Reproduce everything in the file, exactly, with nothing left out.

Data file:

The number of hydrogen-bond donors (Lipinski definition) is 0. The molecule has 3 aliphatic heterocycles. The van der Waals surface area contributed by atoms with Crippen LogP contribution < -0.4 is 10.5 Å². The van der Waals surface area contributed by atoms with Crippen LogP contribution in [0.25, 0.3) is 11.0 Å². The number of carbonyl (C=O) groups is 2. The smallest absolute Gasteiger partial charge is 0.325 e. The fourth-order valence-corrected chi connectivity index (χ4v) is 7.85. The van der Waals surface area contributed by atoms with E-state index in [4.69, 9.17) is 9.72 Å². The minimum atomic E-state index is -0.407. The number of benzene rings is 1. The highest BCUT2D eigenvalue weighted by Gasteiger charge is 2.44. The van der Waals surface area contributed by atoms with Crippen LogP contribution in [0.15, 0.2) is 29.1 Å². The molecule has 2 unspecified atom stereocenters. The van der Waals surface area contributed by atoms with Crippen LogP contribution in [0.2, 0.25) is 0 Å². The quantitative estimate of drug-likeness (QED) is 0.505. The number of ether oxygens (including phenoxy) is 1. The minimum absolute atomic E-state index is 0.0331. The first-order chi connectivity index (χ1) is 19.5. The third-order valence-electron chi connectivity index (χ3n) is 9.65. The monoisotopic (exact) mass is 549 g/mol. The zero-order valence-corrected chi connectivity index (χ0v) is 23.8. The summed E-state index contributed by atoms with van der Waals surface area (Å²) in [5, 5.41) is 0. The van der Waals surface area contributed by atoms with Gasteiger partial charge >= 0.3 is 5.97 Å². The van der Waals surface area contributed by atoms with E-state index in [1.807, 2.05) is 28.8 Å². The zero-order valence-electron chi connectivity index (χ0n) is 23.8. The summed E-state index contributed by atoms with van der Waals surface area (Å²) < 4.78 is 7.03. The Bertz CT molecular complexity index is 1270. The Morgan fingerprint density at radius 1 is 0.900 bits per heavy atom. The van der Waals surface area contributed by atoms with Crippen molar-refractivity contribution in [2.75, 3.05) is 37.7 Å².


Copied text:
The number of hydrogen-bond donors (Lipinski definition) is 0. The molecule has 3 aliphatic heterocycles. The van der Waals surface area contributed by atoms with Crippen LogP contribution < -0.4 is 10.5 Å². The van der Waals surface area contributed by atoms with Crippen LogP contribution in [0.25, 0.3) is 11.0 Å². The number of carbonyl (C=O) groups is 2. The smallest absolute Gasteiger partial charge is 0.325 e. The fourth-order valence-corrected chi connectivity index (χ4v) is 7.85. The van der Waals surface area contributed by atoms with E-state index in [4.69, 9.17) is 9.72 Å². The minimum atomic E-state index is -0.407. The number of benzene rings is 1. The highest BCUT2D eigenvalue weighted by Gasteiger charge is 2.44. The van der Waals surface area contributed by atoms with Crippen LogP contribution in [0.15, 0.2) is 29.1 Å². The molecule has 2 unspecified atom stereocenters. The van der Waals surface area contributed by atoms with Crippen LogP contribution in [0.2, 0.25) is 0 Å². The quantitative estimate of drug-likeness (QED) is 0.505. The number of ether oxygens (including phenoxy) is 1. The minimum absolute atomic E-state index is 0.0331. The first-order chi connectivity index (χ1) is 19.5. The third-order valence-electron chi connectivity index (χ3n) is 9.65. The monoisotopic (exact) mass is 549 g/mol. The zero-order valence-corrected chi connectivity index (χ0v) is 23.8. The summed E-state index contributed by atoms with van der Waals surface area (Å²) in [5, 5.41) is 0. The van der Waals surface area contributed by atoms with Gasteiger partial charge >= 0.3 is 5.97 Å². The van der Waals surface area contributed by atoms with E-state index in [1.807, 2.05) is 28.8 Å². The zero-order valence-electron chi connectivity index (χ0n) is 23.8. The summed E-state index contributed by atoms with van der Waals surface area (Å²) < 4.78 is 7.03. The Bertz CT molecular complexity index is 1270. The Morgan fingerprint density at radius 1 is 0.900 bits per heavy atom. The van der Waals surface area contributed by atoms with Crippen molar-refractivity contribution in [2.75, 3.05) is 37.7 Å².